Lake Victoria is a vault of evolutionary knowledge. Studying the Lake Victoria haplochromine fishes – aka fulu, furu, nkeje, or “happies” – is like watching stars being born deep in the time and space of the cosmos. Lake Victoria is a gift, a priceless scroll. We have only to peer into its waters and read what is there.
Les Kaufman is part of the team who are presently on a on-going field work at Lake Victoria, their project was designed to look at big fish – Nile perch, tilapia, and the Lake’s biggest catfish, the imposing Bagrus docmac – and little fish alike. Several team members, both on the boats and abroad, are madly (quite literally) obsessed with biodiversity of the lake’s native fishes, most of which are small, only occasionally very colorful, and not commercially valuable. So, what gives?
Though not to Western tastes, haplochromine cichlids are useful to the people who live around the lake. They are the base of a fish soup that is an important home remedy, just as chicken soup is central to my own Jewish culinary culture. They are caught in the same nets as dagaa (the lake’s abundant minnow, Rastrineobola argentea) and used in similar ways: sun-dried and turned into a protein additive for animal feeds. Economically, their greatest utility is indirect as food for the introduced Nile perch, which appear to grow fastest when foraging on these colorful little fishes.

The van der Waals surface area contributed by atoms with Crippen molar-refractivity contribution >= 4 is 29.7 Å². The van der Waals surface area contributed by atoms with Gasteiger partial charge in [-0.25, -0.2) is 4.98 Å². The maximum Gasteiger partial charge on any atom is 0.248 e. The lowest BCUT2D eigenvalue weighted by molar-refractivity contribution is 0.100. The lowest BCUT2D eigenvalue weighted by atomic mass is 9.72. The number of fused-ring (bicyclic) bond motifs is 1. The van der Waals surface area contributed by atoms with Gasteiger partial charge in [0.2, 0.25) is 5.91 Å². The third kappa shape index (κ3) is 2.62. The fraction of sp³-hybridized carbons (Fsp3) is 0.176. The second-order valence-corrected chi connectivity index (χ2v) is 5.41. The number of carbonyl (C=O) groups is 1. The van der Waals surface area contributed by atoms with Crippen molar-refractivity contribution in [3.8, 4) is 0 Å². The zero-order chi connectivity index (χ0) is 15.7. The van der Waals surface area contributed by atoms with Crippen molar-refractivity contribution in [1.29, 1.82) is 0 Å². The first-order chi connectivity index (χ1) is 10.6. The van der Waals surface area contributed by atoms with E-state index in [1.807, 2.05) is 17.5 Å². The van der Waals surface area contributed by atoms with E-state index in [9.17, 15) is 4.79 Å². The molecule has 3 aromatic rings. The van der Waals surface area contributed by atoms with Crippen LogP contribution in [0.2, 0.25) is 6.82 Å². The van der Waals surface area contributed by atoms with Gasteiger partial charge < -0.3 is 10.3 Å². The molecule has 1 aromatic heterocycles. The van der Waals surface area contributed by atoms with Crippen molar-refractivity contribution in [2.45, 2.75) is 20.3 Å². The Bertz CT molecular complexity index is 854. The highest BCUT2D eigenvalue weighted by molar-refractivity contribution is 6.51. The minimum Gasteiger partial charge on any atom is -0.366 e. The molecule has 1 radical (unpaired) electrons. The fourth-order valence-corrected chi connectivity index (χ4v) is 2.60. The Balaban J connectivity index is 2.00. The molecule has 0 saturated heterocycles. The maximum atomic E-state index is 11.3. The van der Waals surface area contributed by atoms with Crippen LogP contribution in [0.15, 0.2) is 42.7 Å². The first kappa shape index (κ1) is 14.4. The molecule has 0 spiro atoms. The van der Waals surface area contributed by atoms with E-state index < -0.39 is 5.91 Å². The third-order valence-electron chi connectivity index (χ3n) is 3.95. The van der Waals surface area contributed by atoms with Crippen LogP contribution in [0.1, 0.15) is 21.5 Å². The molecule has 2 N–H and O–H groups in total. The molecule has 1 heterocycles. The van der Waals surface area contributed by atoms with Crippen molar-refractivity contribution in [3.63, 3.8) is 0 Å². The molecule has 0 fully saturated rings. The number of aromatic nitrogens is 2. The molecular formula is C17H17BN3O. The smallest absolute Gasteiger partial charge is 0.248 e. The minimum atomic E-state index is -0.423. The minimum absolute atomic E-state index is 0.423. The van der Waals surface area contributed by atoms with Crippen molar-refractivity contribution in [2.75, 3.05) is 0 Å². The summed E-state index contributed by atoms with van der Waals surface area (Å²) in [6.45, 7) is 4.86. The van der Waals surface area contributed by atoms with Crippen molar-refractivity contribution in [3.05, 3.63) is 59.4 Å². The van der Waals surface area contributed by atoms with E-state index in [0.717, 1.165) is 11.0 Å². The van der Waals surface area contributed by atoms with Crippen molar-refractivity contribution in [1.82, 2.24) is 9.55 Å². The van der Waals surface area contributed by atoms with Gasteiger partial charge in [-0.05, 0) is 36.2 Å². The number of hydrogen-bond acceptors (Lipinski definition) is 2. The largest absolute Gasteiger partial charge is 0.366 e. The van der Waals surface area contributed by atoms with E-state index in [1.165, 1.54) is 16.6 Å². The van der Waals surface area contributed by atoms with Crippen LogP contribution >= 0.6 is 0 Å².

Before anything can be food, though, it’s fodder for science and this raises familiar questions: how important is it to pay tedious attention to all the little tiny ones? Why must we care about species of no immediate value? Why care about biodiversity?